Before 2000 started Donnan raised more eyebrows by hiring his young son, Todd, to coach the quarterbacks. That, alongside very bold and very public predictions from Donnan himself about the upcoming season, didn't help matters. Georgia went on to an 8-4 season that year, defeating Tennessee but losing once again to Florida and Georgia Tech.
A debatable portion of the Georgia fan base wanted change, and Donnan was fired.
So why didn't Donnan last at Georgia? His 40-19 record gave him the second-highest winning percentage of any coach in Athens in almost 80 years and he did that as division rivals Florida and Tennessee were winning national championships. Donnan didn't connect with many of Georgia's fans on a personal level and he didn't win enough games against rivals to keep enough people happy. That said, he left plenty of pieces in place for successor Mark Richt to win an SEC Championship in his second year.
|"In 11 seasons he improved two programs and won 72-percent of his games."|
What Makes Him a Viable Candidate: Donnan is a graduate of NC State and wants to get back into coaching. If he's offered the job there is a very high chance he will accept. For the most part Donnan did a good job recruiting at both Marshall and Georgia.
While the expectations of the fans in Athens may have contributed to Donnan's exit, his record is impressive. In 11 seasons he improved two programs and won 72-percent of his games.
Why it Might Not Happen: There are a precious few candidates who would please everyone that follows NC State football. However, few candidates would be as divisive as Donnan. While few question the job he did at Marshall, legitimate questions about his performance at Georgia should be asked. How much did Georgia really improve? Were the Bulldogs competitive enough in their biggest games? How well would Donnan recruit at NC State?
Many will also question the hiring of a man who has been out of coaching for six years. While it's unlikely he has forgotten how to do his job, is there a chance the game may have passed him by?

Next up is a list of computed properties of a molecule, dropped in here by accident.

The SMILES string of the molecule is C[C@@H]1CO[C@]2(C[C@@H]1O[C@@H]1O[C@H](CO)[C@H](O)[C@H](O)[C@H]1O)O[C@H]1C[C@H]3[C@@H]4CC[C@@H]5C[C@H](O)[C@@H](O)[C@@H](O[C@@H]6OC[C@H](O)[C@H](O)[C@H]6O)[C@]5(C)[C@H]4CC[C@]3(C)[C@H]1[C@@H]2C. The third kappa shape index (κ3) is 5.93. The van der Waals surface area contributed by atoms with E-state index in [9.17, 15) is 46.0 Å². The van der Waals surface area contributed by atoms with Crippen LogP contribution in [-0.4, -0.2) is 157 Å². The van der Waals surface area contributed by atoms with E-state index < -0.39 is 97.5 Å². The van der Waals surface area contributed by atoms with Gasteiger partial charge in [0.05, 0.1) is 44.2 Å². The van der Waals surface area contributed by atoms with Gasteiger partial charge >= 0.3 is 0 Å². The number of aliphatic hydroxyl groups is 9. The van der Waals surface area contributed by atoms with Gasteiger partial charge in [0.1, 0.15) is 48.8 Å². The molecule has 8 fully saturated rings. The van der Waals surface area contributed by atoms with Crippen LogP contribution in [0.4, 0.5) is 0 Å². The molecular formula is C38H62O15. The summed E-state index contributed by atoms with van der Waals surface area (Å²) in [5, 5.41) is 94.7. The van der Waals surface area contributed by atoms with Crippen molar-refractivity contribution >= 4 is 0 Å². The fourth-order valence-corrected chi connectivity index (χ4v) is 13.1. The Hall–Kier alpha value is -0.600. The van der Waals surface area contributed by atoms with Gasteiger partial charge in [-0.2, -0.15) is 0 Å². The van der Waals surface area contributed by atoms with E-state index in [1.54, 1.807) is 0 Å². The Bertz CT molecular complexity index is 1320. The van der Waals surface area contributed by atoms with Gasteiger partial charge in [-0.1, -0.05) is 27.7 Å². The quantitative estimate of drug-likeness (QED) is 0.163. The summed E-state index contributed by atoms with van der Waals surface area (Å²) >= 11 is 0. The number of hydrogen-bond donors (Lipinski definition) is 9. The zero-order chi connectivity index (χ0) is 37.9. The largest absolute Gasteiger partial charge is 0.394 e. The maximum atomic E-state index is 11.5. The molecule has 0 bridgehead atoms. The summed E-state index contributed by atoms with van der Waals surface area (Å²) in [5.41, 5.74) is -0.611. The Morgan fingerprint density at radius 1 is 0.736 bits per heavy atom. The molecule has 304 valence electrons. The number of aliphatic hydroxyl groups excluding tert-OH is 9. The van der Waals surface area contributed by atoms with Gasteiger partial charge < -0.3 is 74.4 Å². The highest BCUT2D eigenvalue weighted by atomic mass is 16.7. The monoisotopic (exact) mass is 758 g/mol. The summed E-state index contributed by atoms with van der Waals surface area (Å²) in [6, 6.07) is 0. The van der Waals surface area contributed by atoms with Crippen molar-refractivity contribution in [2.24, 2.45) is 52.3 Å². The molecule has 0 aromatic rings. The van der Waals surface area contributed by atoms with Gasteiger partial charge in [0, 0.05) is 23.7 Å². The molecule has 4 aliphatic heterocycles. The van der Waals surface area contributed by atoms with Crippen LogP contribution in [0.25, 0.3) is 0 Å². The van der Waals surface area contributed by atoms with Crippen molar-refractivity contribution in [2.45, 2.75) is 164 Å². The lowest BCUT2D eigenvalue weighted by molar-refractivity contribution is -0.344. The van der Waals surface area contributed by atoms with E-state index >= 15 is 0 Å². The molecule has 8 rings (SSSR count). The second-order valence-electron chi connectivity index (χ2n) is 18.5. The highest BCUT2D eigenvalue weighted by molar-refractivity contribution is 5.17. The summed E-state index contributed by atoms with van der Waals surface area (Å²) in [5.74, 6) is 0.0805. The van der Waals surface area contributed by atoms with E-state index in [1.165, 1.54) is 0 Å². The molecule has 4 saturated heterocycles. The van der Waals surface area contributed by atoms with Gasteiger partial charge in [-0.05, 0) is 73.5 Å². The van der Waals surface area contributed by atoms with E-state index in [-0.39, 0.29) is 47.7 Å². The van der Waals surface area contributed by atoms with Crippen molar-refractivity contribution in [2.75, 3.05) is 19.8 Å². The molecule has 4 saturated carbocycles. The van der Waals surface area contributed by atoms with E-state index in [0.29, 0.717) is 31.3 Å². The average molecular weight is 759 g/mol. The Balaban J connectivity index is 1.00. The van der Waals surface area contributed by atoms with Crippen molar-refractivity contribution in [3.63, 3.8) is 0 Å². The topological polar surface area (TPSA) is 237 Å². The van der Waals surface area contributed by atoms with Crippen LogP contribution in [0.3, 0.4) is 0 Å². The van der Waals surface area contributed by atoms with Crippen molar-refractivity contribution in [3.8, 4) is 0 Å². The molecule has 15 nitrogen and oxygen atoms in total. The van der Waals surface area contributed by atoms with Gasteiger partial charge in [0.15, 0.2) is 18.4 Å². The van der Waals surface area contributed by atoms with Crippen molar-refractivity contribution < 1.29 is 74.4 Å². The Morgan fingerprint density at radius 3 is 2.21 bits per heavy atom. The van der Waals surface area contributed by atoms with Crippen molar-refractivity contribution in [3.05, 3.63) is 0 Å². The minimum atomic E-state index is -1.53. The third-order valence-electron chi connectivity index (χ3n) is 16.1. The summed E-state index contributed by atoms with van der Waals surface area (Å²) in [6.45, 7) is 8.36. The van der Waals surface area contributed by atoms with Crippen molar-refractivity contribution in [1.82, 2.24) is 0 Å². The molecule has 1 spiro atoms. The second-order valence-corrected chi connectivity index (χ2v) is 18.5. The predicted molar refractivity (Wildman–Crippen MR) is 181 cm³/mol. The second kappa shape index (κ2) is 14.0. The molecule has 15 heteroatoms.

Donnan is the type of coach who could do a very good job, but might have a lot of people against him right from the start. He would be scrutinized as much or more than the other candidates.
Also, some Wolfpack fans feel Donnan burned bridges at NC State with comments he made during his tenures at both schools. He never came across as an avid Wolfpack fan, often making excuses following losses to NC State while at Marshall. There are high-ranking members of the Wolfpack family who are completely turned off by Donnan, and that could hurt him during this coaching search.
Pack Pride's Take: Donnan probably isn't the No. 1 option, but it's a name that is likely to be floating around. He has his supporters and there are plenty of people who feel as though he was treated poorly at Georgia. He has a lot of experience in college football – as an assistant at major programs, as head coach of an up-and-coming program and as head coach at a traditional power.
However, being out of football for such a long time and the national perception of Georgia as an underachiever under Donnan hurts his chances. It's unlikely that Fowler will opt for a guy who will almost assuredly run into a lot of opposition right off the bat, and there might be a reason he hasn't been hired sooner.
With that being said, you can't knock the success he's had at Georgia and Marshall. The NC State alum might receive a long look when all is said and done.